The Day I Hate Hiking: Long Trail, Day Eight

I wake up and leave Sterling Pond Shelter at 9 a.m. After barely an hour Sarah and John catch us. The trail descends into Smuggler’s Notch and follows a boardwalk. Sarah and Jon drive Sarah’s car into town so Jon can resupply, while I continue on.

Smuggler’s Notch is a popular destination, right on Route 108 outside of Stowe, VT. The leaves are alive with color and the boardwalk provides beautiful views and educational signs.

I hope to see Jon and Sarah again, but when you’re hiking on the trail you have to “hike your own hike.” While it would be sad if I did not meet up with them again this evening, I have to keep moving forward. This flexible, transient lifestyle on the trail is what makes meeting and reuniting with people so special; take nothing for granted on the trail.

“Alone” Again

The ascent up from Route 108 is steep, like five miles on a Stairmaster. But the Stairmaster is wet, covered in moss, and there are way too many people trying to use it at the same time as you.

Not only is today a Sunday (weekends always mean more crowded trails) but it is also the weekend of Canadian Thanksgiving. Canadian Thanksgiving occurs the second Monday of October. To say the trails are crowded is an understatement. I have to keep Dobby leashed and we are constantly stepping off the trail to accommodate hikers coming from the opposite direction. This is not only annoying but borderline overwhelming after seeing no more than five people a day for the last week and a half.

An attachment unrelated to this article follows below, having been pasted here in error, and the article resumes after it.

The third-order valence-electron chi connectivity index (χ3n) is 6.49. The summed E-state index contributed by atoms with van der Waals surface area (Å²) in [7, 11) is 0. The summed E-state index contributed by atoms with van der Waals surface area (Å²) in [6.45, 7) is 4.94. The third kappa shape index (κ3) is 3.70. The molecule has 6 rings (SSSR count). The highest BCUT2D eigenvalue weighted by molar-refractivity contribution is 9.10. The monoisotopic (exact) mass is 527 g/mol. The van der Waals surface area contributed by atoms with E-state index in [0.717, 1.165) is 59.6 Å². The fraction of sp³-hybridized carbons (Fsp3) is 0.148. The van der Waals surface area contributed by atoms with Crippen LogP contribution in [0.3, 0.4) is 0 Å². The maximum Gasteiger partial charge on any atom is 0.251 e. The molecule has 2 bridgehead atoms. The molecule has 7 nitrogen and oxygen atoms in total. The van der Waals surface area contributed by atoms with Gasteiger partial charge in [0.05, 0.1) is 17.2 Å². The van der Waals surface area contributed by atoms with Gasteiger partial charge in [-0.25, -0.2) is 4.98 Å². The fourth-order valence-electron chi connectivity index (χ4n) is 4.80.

It is surprising how quickly I have become accustomed to silence and solitude, and I miss it.

Dobby and I take many breaks on our way up the north side of Mount Mansfield. Today, I do not like hiking. It’s not just the people I have to share the trail with. It’s not just the consistent climb. Today it is everything. After a day hiking with another person, having someone to talk to, today drags by. I probably stop after every mile on my way up, sometimes to eat a snack, sometimes for water, sometimes just to think about how much I hate hiking.

Taft Lodge

I reach Taft Lodge, the biggest shelter on the Long Trail, at 2:15 p.m. If the Green Mountain Club is to be believed, Taft Lodge is capable of housing 24 hikers all at once, plus the caretaker. If you ask a normal person who doesn’t like sleeping like a sardine in a can, the lodge can still probably accommodate more than 15 people comfortably. I’ve only hiked 5.5 miles today and it’s barely past lunchtime, but I am done with this day. My decision is easily swayed by the facts that Dobby is favoring his foot and if I continue on, I most likely won’t see Jon and Sarah again.

So I stop, set up my sleep system, meet the caretaker, Dylan, and make a hot lunch. Hot lunch never happens, so this is an improvement to my day.

After lunch, I cannot get warm, so I change into my sleep clothes and get into my sleeping bag. Dobby has beaten me to it, crawling under his Kelty blanket almost as soon as we arrived. I pull out my phone and use precious battery to read The Magicians on the Kindle app for the next four hours. I feel like I’m on vacation, lying here and reading for fun. Well, minus the fact that I’m so frozen I have to keep alternating which hand holds my phone outside the sleeping bag so the other can warm back up.


Jon and Sarah arrive just as the sun sets and once they’re settled we make dinner. Fresh from town, they have surprises. Skittles! Doritos! Beer! And whatever they brought for themselves. They also bring me another fuel canister, as on my last resupply I completely forgot to buy another and my current canister is dangerously low.

After dinner, Jon teaches us a card game to play with the resident deck of cards in the lodge. We play several rounds of Golf in the light of our headlamps before heading to bed.

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